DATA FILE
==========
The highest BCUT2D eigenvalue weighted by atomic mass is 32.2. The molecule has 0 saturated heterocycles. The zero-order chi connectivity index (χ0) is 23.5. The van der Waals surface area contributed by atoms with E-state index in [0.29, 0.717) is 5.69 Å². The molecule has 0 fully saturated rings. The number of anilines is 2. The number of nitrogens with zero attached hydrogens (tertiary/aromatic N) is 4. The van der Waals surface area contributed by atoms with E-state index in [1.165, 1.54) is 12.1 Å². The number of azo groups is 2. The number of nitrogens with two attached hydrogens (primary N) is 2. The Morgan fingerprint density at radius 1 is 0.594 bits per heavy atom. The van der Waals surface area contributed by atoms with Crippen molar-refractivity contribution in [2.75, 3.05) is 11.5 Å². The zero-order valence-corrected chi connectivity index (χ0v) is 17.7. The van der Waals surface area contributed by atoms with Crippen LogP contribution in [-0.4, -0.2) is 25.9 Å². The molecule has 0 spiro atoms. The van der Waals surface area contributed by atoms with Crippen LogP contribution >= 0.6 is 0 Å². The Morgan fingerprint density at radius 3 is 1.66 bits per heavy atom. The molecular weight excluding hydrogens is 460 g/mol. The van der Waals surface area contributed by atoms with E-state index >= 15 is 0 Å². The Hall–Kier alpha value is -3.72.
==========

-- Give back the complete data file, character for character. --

The highest BCUT2D eigenvalue weighted by atomic mass is 32.2. The molecule has 0 saturated heterocycles. The zero-order chi connectivity index (χ0) is 23.5. The van der Waals surface area contributed by atoms with E-state index in [0.29, 0.717) is 5.69 Å². The molecule has 0 fully saturated rings. The number of anilines is 2. The number of nitrogens with zero attached hydrogens (tertiary/aromatic N) is 4. The van der Waals surface area contributed by atoms with E-state index in [1.165, 1.54) is 12.1 Å². The number of azo groups is 2. The number of nitrogens with two attached hydrogens (primary N) is 2. The Morgan fingerprint density at radius 1 is 0.594 bits per heavy atom. The van der Waals surface area contributed by atoms with Crippen molar-refractivity contribution in [2.75, 3.05) is 11.5 Å². The zero-order valence-corrected chi connectivity index (χ0v) is 17.7. The van der Waals surface area contributed by atoms with Crippen LogP contribution in [-0.4, -0.2) is 25.9 Å². The molecule has 0 spiro atoms. The van der Waals surface area contributed by atoms with Crippen LogP contribution >= 0.6 is 0 Å². The Morgan fingerprint density at radius 3 is 1.66 bits per heavy atom. The molecular weight excluding hydrogens is 460 g/mol. The van der Waals surface area contributed by atoms with E-state index >= 15 is 0 Å². The Hall–Kier alpha value is -3.72.